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The Orphan by Brian Morse

Detective Wolinski slams the phone receiver onto the cradle. A lit Pall Mall balanced on the side of his desk crashes onto the linoleum checkerboard floor. Crackling with electricity from the lead he just received, Wolinski darts out of the 34th precinct door. The cigarette winks out. Cars, trees and gray-stoned buildings melt into the bloody orange sunset.

               Mary Sullivan was murdered in a bank robbery five months ago. Detective Wolinski had all but given up on the teller until he found himself hurtling across the Genesee River to meet the anonymous female caller. Something in the lilt of her voice. She directed him to meet her at the Paramount Theater on Lyell Avenue for the 9pm showing of Kiss Me Deadly.

“I’ll be wearing a powder blue pillbox hat, sitting in the 4th row.”



The movie started a full cigarette ago; she had either arrived before him, or he had missed her going in. He groans, shoots out of the shadows, and looks down the block one last time. Black Oxford shoes slap the pavement under his determined strides. So determined, he doesn’t realize his compulsive leg scratching has returned.

He takes a seat directly to her left; she doesn’t flinch. He tries to steal a look, but her collar blocks her profiled face. She goes into her Chanel quilted handbag and passes him a Lucky Strike matchbook. He imagines the bag must be full of roses; she smells beautiful. Fire engine red nail polish flashes, a thumb nail gently presses into his calloused palm. He squints. The inscription reads: “RKO Palace.” 

She vanishes.

Wolinski white-knuckles the Chevy Bel Air back across the Genesee River. He thinks this’ll be the one to show the chief. Show him he still has it.

Four grueling years have passed since he murdered the jewelry store owner by accident.  Of all things he had to come across on a lunchtime walk.  It was a mistake; anybody could see that. Three individuals spilled out of the store in a blizzard of chaos, and he shot the wrong one. Earl Downy. That was the owner’s name.  

“A little time off to get your head straight,” said the chief.

Head straight. Wolinski choked out a laugh.

The doctors. Miltown tranquilizers. More doctors still.

He had heard Mr. Downy left behind a child, but he chose not to investigate, chose not to believe. That was how he got by. Don’t look at the papers, don’t listen to the chatter.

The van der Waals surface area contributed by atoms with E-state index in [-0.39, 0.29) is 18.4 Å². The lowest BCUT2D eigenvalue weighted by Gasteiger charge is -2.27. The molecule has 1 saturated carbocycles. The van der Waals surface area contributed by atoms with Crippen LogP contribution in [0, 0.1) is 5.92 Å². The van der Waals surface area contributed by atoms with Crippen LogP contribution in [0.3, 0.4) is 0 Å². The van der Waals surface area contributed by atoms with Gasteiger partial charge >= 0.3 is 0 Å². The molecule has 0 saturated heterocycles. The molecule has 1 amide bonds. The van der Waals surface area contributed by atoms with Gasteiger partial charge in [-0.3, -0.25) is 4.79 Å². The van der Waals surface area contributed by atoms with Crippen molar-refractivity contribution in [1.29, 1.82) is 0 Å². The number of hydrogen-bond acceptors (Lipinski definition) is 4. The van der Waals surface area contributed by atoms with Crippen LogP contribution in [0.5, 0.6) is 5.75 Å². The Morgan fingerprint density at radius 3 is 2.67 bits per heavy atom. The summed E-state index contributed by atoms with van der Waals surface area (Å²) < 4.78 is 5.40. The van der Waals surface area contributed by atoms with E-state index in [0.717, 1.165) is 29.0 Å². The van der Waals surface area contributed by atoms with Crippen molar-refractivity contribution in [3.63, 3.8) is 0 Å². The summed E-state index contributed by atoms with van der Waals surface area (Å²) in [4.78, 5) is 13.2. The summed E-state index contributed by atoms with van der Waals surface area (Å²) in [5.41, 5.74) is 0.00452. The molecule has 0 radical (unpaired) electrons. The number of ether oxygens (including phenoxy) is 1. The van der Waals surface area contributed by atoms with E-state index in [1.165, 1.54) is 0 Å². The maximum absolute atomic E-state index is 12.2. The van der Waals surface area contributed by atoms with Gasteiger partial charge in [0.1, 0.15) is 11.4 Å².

Intoxicated by the thought of being back in the game, he doesn’t register his index fingernail, chipped and raw from digging at the seam in his left pant leg. The car eases into a spot in front of RKO Palace.




The abandoned theater smells like rotting cabbage and wet leaves. The RKO’s chandelier, glorious in its prime, now a deformed skeleton of iron and shattered crystal.

A woman’s voice materializes from stage left and coos, “I am Gloria. Follow me to sit with Lady Evelyn.”

The cloaked woman snakes him through a garbage-strewn hall. Wolinski steps over a plastic raven perched on a human skull, and lands directly onto a soggy playbill of something titled The Stormkeeper’s Reckoning. He shoves away what’s left of it with his shoe before entering Lady Evelyn’s lair. 

The room, draped in faded black velvet, entombs the detective. Disorientation immediately sets in. Gloria closes the door. Nausea rolls over him in frothy, monstrous waves. He can’t process the overwhelming sickness. 

Buckled over, he spits, “What’s going on here? Do you have the information?”

Lady Evelyn sits silent behind a crystal ball. A cold face stares back at him, long and pointed like a steel dagger. The orb glows, and she begins interpreting signs, images, electricity. 

“A black car. Bags of money, a bank.” 

She mews and writhes like an injured tomcat.


The detective braces himself. 

“A woman in a blue hat. Matchbook.” 

He’s sweating. His body is ready to erupt as the set-up clicks into focus. Lady Evelyn continues her reading until she leads the detective up to the very moment he entered the RKO’s velvet tomb. 

His anonymous caller had fed the fortune teller everything.

He growls, “Who was the murderer?” Hoping to hear anyone’s name other than hers. But he knew. He sat next to the murderer in the movie theater.

He vomits under the card table. Lady Evelyn slumps in her chair, and glances at the detective before slamming her eyes shut. The orb turns black. He goes black.

Outside, humiliated for passing out and being an easy mark, the detective can’t find his car. He’s lost and walks until the sun has been up for how long he doesn’t know, but it’s bright.

What signs did he miss?

The caller’s voice rings through his body; her brief, but soft touch sends a shiver through his hand and up his arm. He’s trying to recall the exact words from the phone call she placed to the station. Anything that could have prevented the mess he’s found himself in. Rose-scented perfume swirls through his senses, excites him in unexpected, consuming, and angry ways. Aching for a do-over.

Wolinski finds the nearest open bar and orders a scotch and soda. The detective sniffs the matchbook; sulfur overwhelms any traces of her smell. He licks his chapped index finger and rubs the inscription until it’s smeared to a blur. 

On his third drink, he catches himself scratching wildly at his leg and notices a blood stain. He freezes. When did that start again? He hadn’t had an episode since his mandatory time off from the force.

  A woman wearing a powder blue pillbox hat enters. Fire engine red nail polish glints in the stark morning sunlight. A Ruger Single-Six gripped in her palm aims directly at him. She gives him a moment to register his fate and whispers, “For my father, Earl Downy. Her smile envelopes the room.

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